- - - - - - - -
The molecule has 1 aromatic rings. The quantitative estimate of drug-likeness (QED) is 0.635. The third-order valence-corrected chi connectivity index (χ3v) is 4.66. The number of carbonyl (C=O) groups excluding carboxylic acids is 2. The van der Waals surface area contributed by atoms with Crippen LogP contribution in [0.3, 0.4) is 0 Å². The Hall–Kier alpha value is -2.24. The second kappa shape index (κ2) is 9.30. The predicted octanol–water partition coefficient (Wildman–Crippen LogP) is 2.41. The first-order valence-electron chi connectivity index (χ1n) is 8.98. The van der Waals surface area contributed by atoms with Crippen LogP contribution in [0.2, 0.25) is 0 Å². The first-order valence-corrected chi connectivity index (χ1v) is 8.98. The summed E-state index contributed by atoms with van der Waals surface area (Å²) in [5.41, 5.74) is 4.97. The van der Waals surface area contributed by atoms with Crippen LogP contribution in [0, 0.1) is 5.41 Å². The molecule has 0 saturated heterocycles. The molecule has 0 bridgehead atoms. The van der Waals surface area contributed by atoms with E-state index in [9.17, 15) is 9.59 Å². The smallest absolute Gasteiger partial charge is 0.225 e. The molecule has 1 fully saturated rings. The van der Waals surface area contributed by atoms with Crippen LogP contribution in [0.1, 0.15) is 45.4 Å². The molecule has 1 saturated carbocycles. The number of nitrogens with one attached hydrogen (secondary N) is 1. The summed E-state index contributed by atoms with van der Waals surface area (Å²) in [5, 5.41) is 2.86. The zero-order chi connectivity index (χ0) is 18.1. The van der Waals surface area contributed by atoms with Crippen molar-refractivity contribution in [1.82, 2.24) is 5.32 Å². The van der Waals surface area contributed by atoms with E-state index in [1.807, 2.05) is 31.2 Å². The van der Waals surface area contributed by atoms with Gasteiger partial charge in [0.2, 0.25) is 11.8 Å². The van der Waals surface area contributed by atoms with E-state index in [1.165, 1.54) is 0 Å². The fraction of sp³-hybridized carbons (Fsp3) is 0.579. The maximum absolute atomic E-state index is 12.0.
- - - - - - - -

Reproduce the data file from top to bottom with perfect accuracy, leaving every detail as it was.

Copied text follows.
The molecule has 1 aromatic rings. The quantitative estimate of drug-likeness (QED) is 0.635. The third-order valence-corrected chi connectivity index (χ3v) is 4.66. The number of carbonyl (C=O) groups excluding carboxylic acids is 2. The van der Waals surface area contributed by atoms with Crippen LogP contribution in [0.3, 0.4) is 0 Å². The Hall–Kier alpha value is -2.24. The second kappa shape index (κ2) is 9.30. The predicted octanol–water partition coefficient (Wildman–Crippen LogP) is 2.41. The first-order valence-electron chi connectivity index (χ1n) is 8.98. The van der Waals surface area contributed by atoms with Crippen LogP contribution in [0.2, 0.25) is 0 Å². The first-order valence-corrected chi connectivity index (χ1v) is 8.98. The summed E-state index contributed by atoms with van der Waals surface area (Å²) in [5.41, 5.74) is 4.97. The van der Waals surface area contributed by atoms with Crippen LogP contribution in [0, 0.1) is 5.41 Å². The molecule has 0 saturated heterocycles. The molecule has 0 bridgehead atoms. The van der Waals surface area contributed by atoms with E-state index in [9.17, 15) is 9.59 Å². The smallest absolute Gasteiger partial charge is 0.225 e. The molecule has 1 fully saturated rings. The van der Waals surface area contributed by atoms with Crippen LogP contribution in [0.1, 0.15) is 45.4 Å². The molecule has 1 saturated carbocycles. The number of nitrogens with one attached hydrogen (secondary N) is 1. The summed E-state index contributed by atoms with van der Waals surface area (Å²) in [5, 5.41) is 2.86. The zero-order chi connectivity index (χ0) is 18.1. The van der Waals surface area contributed by atoms with Crippen molar-refractivity contribution in [1.82, 2.24) is 5.32 Å². The van der Waals surface area contributed by atoms with E-state index in [1.807, 2.05) is 31.2 Å². The van der Waals surface area contributed by atoms with Gasteiger partial charge in [0.2, 0.25) is 11.8 Å². The van der Waals surface area contributed by atoms with E-state index in [1.165, 1.54) is 0 Å². The fraction of sp³-hybridized carbons (Fsp3) is 0.579. The maximum absolute atomic E-state index is 12.0.